May 3

Today's quotation:

You don't have to accept the invitation to get angry.
Instead, practice forgiveness, empathy and encouragement.

Dan Fallon

Today's Meditation:

Anger isn't exactly a natural response to given situations.  While we might have learned that anger is appropriate and somehow inevitable at times, the fact remains that anger is a choice--though most of us have lost our ability actually to make that choice when we want or need to.

Anger tends to make us feel somewhat self-righteous, and that's a tempting feeling to go after.  We like to feel that we're right and someone else is wrong--our egos thrive on that sort of thing.  But the problem is that anger doesn't actually make us feel better--it simply makes us feel superior.  And it almost never helps a situation, while it often makes things worse.

There are options to anger, and forgiveness is one of them.  Forgiving someone doesn't necessarily mean that you condone a certain action, but it does allow us all to get past it.  And the more empathy I feel for others, the less likely I am to get angry when someone does something that I think is wrong.  Encouraging another person to find different ways of doing things can add a positive element to the lives of everyone involved, too.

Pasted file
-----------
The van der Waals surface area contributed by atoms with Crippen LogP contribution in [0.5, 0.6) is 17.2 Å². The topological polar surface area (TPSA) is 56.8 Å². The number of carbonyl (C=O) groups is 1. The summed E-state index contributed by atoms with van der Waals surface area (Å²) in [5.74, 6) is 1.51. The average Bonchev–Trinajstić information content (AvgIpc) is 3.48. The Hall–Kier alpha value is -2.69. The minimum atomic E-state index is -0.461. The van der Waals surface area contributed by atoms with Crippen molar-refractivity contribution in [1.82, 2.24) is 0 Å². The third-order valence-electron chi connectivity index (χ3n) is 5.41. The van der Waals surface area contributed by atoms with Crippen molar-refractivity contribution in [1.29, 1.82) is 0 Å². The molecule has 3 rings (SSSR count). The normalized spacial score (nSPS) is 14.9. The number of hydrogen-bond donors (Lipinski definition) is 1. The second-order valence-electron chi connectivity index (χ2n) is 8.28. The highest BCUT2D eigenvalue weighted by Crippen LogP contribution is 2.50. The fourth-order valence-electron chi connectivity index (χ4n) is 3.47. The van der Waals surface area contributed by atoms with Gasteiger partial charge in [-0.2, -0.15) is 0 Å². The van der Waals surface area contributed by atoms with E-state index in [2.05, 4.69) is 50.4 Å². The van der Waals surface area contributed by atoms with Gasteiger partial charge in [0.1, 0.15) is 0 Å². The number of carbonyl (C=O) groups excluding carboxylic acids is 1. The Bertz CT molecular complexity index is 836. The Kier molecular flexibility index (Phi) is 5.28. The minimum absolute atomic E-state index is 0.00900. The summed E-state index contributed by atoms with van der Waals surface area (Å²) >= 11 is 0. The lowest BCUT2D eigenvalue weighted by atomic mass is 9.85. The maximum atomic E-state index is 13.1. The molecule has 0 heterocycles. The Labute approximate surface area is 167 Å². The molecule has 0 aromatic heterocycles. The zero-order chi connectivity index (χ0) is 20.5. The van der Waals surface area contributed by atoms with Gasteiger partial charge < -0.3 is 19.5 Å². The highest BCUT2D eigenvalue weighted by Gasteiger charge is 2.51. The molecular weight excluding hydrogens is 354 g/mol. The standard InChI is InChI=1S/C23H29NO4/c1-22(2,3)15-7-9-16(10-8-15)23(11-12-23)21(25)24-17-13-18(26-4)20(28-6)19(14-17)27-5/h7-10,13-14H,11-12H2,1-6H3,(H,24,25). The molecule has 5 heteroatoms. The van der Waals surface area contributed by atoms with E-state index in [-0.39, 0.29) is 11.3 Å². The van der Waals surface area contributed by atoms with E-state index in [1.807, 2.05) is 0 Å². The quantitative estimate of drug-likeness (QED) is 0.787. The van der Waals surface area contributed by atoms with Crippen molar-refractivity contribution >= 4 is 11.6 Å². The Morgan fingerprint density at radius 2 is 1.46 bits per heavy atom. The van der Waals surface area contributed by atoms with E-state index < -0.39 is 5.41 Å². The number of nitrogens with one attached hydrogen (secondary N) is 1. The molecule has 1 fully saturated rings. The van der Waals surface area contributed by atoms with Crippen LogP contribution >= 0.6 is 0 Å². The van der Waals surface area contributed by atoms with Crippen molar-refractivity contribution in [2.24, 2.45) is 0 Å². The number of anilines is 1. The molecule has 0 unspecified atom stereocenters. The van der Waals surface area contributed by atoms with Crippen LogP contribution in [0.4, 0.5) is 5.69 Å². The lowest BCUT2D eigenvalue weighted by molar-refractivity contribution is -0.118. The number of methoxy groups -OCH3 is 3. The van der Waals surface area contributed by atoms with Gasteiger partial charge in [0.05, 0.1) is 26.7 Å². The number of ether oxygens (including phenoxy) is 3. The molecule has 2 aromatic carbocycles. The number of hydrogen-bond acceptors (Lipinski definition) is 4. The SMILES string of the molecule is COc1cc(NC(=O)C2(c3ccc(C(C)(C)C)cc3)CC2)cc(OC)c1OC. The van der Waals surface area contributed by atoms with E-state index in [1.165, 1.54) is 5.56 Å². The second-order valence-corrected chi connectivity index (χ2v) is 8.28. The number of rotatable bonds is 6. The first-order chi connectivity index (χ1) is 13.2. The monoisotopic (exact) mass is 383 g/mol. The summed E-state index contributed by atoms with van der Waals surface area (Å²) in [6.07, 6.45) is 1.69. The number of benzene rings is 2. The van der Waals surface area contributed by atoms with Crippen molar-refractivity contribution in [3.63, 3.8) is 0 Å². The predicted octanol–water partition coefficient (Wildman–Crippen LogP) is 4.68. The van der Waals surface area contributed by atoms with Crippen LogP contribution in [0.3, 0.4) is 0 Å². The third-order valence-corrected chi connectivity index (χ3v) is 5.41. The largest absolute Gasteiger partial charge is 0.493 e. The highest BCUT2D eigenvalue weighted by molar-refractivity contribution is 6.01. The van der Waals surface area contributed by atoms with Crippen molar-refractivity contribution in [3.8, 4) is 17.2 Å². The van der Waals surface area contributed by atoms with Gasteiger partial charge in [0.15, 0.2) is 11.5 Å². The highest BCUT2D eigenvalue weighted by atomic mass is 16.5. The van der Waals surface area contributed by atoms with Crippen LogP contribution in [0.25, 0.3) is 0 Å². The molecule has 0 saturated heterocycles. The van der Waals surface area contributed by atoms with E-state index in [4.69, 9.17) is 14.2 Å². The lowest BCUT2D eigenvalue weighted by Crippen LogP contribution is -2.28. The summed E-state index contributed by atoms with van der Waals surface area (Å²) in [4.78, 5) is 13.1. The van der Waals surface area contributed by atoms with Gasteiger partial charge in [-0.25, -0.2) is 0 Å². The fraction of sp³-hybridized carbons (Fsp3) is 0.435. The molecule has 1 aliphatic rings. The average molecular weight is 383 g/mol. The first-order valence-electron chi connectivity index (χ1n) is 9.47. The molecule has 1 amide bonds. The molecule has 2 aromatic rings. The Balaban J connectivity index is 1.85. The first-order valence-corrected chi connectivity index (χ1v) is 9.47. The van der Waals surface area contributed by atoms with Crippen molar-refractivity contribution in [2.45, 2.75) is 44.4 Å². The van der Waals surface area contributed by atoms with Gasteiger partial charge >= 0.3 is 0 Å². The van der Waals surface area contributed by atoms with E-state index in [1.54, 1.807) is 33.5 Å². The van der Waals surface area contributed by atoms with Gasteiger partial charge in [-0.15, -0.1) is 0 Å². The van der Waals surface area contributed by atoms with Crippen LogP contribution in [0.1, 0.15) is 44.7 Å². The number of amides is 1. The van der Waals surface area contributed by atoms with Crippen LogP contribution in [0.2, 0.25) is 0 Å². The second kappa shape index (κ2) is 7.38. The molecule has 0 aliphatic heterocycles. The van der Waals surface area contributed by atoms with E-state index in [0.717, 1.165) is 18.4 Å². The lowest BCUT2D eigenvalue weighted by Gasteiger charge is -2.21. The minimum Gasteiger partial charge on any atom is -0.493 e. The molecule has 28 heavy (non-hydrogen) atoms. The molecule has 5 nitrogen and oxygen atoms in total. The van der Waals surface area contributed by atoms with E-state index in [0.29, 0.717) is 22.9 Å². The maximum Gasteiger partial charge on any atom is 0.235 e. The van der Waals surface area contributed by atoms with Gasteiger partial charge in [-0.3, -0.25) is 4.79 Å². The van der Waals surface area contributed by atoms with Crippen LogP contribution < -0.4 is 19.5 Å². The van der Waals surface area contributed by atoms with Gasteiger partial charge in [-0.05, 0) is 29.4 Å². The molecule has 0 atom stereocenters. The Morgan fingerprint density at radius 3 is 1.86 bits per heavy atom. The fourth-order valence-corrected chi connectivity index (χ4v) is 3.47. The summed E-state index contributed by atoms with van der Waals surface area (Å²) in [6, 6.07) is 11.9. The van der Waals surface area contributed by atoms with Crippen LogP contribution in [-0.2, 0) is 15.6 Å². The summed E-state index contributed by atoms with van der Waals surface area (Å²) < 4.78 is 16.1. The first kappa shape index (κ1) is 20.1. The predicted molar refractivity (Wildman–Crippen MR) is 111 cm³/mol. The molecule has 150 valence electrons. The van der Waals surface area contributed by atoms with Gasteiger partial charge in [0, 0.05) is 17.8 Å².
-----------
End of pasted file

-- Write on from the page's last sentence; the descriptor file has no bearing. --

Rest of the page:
If we look for the excuses, we always can find reasons to be angry.  But if we try our best to understand the elements involved in an occurrence or another person's action, then we'll find that by practicing understanding and compassion, we can make our lives brighter by avoiding the trap of anger's invitation.

Questions to consider:

What kinds of things make you angry?  Why?  What other responses may be appropriate, other than anger?

What would the world be like if more people were able to choose responses other than anger?

In your experience, is anger generally constructive or destructive?

For further thought:

Anger is the most futile emotion one can experience.
It is totally negative and feeds on one's irrational,
vindictive, and punitive nature.  It accomplishes nothing
but a wider rift between persons, a growing
dissatisfaction with self, and empty feeling
where loving understanding ought to be.

Louise Doud

  

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